Subject motion can introduce noise into neuroimaging data and result in biased estimations of brain structure. In-scanner motion can compromise data quality in a number of ways and varies widely across developmental and clinical populations. However, quantification of structural image quality is often limited to proxy or indirect measures gathered from functional scans; this may be missing true differences related to these potential artifacts. In this study, we take advantage of novel informatic tools, the CAT12 toolbox, to more directly measure image quality from T1-weighted images to understand if these measures of image quality: (1) relate to rigorous quality-control checks visually completed by human raters; (2) are associated with sociodemographic variables of interest; (3) influence regional estimates of cortical surface area, cortical thickness, and subcortical volumes from the commonly used Freesurfer tool suite. We leverage public-access data that includes a community-based sample of children and adolescents, spanning a large age-range (N = 388; ages 5–21). Interestingly, even after visually inspecting our data, we find image quality significantly impacts derived cortical surface area, cortical thickness, and subcortical volumes from multiple regions across the brain (~ 23.4% of all areas investigated). We believe these results are important for research groups completing structural MRI studies using Freesurfer or other morphometric tools. As such, future studies should consider using measures of image quality to minimize the influence of this potential confound in group comparisons or studies focused on individual differences.
Objective To investigate the role of salivary small non-coding RNAs (sncRNAs) in the diagnosis of sport-related concussion. Methods Saliva was obtained from male professional players in the top two tiers of England’s elite rugby union competition across two seasons (2017–2019). Samples were collected preseason from 1028 players, and during standardised head injury assessments (HIAs) at three time points (in-game, post-game, and 36–48 hours post-game) from 156 of these. Samples were also collected from controls (102 uninjured players and 66 players sustaining a musculoskeletal injury). Diagnostic sncRNAs were identified with next generation sequencing and validated using quantitative PCR in 702 samples. A predictive logistic regression model was built on 2017–2018 data (training dataset) and prospectively validated the following season (test dataset). Results The HIA process confirmed concussion in 106 players (HIA+) and excluded this in 50 (HIA−). 32 sncRNAs were significantly differentially expressed across these two groups, with let-7f-5p showing the highest area under the curve (AUC) at 36–48 hours. Additionally, a combined panel of 14 sncRNAs (let-7a-5p, miR-143-3p, miR-103a-3p, miR-34b-3p, RNU6-7, RNU6-45, Snora57, snoU13.120, tRNA18Arg-CCT, U6-168, U6-428, U6-1249, Uco22cjg1,YRNA_255) could differentiate concussed subjects from all other groups, including players who were HIA− and controls, immediately after the game (AUC 0.91, 95% CI 0.81 to 1) and 36–48 hours later (AUC 0.94, 95% CI 0.86 to 1). When prospectively tested, the panel confirmed high predictive accuracy (AUC 0.96, 95% CI 0.92 to 1 post-game and AUC 0.93, 95% CI 0.86 to 1 at 36–48 hours). Conclusions SCRUM, a large prospective observational study of non-invasive concussion biomarkers, has identified unique signatures of concussion in saliva of male athletes diagnosed with concussion.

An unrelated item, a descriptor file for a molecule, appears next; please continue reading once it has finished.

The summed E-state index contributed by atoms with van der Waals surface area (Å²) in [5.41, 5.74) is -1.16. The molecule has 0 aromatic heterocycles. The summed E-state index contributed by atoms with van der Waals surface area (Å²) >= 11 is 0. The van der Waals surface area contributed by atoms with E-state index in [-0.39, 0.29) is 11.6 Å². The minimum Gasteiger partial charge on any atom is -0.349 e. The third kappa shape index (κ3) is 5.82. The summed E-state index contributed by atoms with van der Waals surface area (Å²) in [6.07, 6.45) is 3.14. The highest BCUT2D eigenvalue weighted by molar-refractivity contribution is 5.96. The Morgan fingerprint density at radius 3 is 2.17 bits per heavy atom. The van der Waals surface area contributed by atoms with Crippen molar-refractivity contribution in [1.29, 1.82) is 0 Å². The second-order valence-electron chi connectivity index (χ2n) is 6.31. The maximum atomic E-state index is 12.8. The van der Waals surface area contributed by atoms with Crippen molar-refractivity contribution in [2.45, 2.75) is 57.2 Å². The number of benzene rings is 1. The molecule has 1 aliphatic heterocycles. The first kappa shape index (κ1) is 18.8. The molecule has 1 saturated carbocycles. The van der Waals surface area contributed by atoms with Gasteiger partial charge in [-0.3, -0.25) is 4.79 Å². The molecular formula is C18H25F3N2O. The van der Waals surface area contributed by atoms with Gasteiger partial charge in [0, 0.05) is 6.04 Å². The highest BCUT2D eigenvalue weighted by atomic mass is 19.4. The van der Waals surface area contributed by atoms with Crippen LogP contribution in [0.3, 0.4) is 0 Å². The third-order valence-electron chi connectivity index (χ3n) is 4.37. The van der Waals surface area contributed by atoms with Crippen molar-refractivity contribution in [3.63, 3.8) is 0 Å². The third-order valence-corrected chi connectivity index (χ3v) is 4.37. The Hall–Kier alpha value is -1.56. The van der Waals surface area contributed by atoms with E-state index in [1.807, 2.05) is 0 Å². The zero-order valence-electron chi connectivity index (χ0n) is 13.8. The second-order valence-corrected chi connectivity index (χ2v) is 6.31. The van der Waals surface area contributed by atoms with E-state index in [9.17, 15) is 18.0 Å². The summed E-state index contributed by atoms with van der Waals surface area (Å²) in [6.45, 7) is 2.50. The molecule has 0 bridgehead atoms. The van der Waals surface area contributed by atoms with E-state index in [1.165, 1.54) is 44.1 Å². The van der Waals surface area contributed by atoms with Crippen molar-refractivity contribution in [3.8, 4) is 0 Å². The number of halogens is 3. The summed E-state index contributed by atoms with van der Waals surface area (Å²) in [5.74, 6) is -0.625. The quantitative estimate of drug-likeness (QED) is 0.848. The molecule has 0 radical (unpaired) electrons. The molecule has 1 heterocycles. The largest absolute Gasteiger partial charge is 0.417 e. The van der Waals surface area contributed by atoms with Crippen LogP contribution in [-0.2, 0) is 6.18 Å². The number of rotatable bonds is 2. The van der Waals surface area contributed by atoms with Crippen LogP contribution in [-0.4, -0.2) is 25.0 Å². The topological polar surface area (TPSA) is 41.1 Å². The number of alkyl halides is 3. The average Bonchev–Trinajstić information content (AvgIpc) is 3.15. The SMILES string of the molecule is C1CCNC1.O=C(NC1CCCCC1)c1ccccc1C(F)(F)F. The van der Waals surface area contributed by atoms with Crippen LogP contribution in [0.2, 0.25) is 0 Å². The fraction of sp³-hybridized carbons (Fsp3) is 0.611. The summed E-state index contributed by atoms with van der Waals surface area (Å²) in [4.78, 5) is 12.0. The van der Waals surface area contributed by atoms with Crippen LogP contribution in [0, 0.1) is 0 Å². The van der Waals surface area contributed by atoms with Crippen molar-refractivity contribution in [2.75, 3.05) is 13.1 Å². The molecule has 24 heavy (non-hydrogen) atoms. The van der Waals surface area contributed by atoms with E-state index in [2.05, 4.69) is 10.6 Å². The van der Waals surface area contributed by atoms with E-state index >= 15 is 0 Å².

Coffee is the most widely consumed source of caffeine worldwide, partly due to the psychoactive effects of this methylxanthine. Interestingly, the effects of its chronic consumption on the brain’s intrinsic functional networks are still largely unknown. This study provides the first extended characterization of the effects of chronic coffee consumption on human brain networks. Subjects were recruited and divided into two groups: habitual coffee drinkers (CD) and non-coffee drinkers (NCD). Resting-state functional magnetic resonance imaging (fMRI) was acquired in these volunteers who were also assessed regarding stress, anxiety, and depression scores. In the neuroimaging evaluation, the CD group showed decreased functional connectivity in the somatosensory and limbic networks during resting state as assessed with independent component analysis. The CD group also showed decreased functional connectivity in a network comprising subcortical and posterior brain regions associated with somatosensory, motor, and emotional processing as assessed with network-based statistics; moreover, CD displayed longer lifetime of a functional network involving subcortical regions, the visual network and the cerebellum. Importantly, all these differences were dependent on the frequency of caffeine consumption, and were reproduced after NCD drank coffee. CD showed higher stress levels than NCD, and although no other group effects were observed in this psychological assessment, increased frequency of caffeine consumption was also associated with increased anxiety in males. In conclusion, higher consumption of coffee and caffeinated products has an impact in brain functional connectivity at rest with implications in emotionality, alertness, and readiness to action.